Autumn snacks #2

In the last post, I mentioned roasted sweet potatoes and candied fruit skewers sold on the street. Let’s take a look at them in more detail.

Yam? Sweet Potato?


It’s hard to tell the difference between yams sweet potatoes. Specifically, yams are supposed to have a drier, starchier texture (more info: Library of Congress). In China, it seems like everyone has a different name for each. Anyway, when you go on the street and the sweet aroma of sweet potatoes roasting drifts toward you, just ask for a roasted sweet potato: 烤红薯 kǎo hóng shǔ.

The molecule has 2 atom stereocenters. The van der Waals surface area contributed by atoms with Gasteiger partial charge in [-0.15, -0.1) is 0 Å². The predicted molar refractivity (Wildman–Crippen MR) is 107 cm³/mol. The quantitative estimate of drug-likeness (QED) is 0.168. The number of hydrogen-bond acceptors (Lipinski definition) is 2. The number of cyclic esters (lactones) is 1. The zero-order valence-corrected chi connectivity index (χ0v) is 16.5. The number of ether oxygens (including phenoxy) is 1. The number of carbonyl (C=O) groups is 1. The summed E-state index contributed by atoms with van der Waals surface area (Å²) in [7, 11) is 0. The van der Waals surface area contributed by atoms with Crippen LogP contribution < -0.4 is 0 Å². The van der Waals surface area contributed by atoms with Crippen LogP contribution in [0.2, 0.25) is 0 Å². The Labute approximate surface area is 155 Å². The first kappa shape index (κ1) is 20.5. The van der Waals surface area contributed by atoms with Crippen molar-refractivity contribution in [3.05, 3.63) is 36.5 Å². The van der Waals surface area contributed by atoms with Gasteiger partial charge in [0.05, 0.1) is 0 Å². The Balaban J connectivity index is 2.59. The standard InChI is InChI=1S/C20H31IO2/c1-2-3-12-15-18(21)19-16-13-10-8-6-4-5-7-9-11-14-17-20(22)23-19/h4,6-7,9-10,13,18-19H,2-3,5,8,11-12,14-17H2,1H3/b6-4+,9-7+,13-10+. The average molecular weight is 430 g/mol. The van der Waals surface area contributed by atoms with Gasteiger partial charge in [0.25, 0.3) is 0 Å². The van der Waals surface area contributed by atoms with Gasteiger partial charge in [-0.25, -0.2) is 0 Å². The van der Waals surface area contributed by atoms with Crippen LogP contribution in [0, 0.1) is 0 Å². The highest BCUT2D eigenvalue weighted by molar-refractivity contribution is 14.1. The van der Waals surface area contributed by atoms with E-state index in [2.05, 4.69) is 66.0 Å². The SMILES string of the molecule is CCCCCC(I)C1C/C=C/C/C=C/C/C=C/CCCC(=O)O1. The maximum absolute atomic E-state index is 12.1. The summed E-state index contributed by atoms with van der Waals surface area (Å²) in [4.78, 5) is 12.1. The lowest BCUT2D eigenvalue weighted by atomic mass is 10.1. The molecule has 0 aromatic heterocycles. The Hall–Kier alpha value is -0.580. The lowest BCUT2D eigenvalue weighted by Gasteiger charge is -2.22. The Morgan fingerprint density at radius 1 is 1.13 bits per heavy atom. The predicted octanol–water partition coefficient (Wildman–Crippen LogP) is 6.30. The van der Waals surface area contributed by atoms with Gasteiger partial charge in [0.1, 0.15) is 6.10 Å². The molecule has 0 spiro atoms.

Sugar and fruit on a stick:

糖葫芦 táng hú lú


A step up from caramel apples, these skewers of candied fruit have kiwi, orange slices, strawberries, and haw fruit, and sometimes they’re dipped in nuts or raisins after they’re dipped in boiled sugar. When the sugar dries and hardens, you have an extremely sweet treat. Haw fruit (山楂 shān zhā) (also called Chinese haw or haw berries) is the small, round, red fruit that sometimes take up a whole skewer. It’s slightly bitter and sour. You can get haw berry flakes, haw berry juice drinks, and haw berry roll-ups at the local supermarket.

shan-zhaNext time when we wrap up, we’ll have a few more foods plus a few things to be careful of when eating street snacks (街头小吃 jiē tóu xiǎo chī).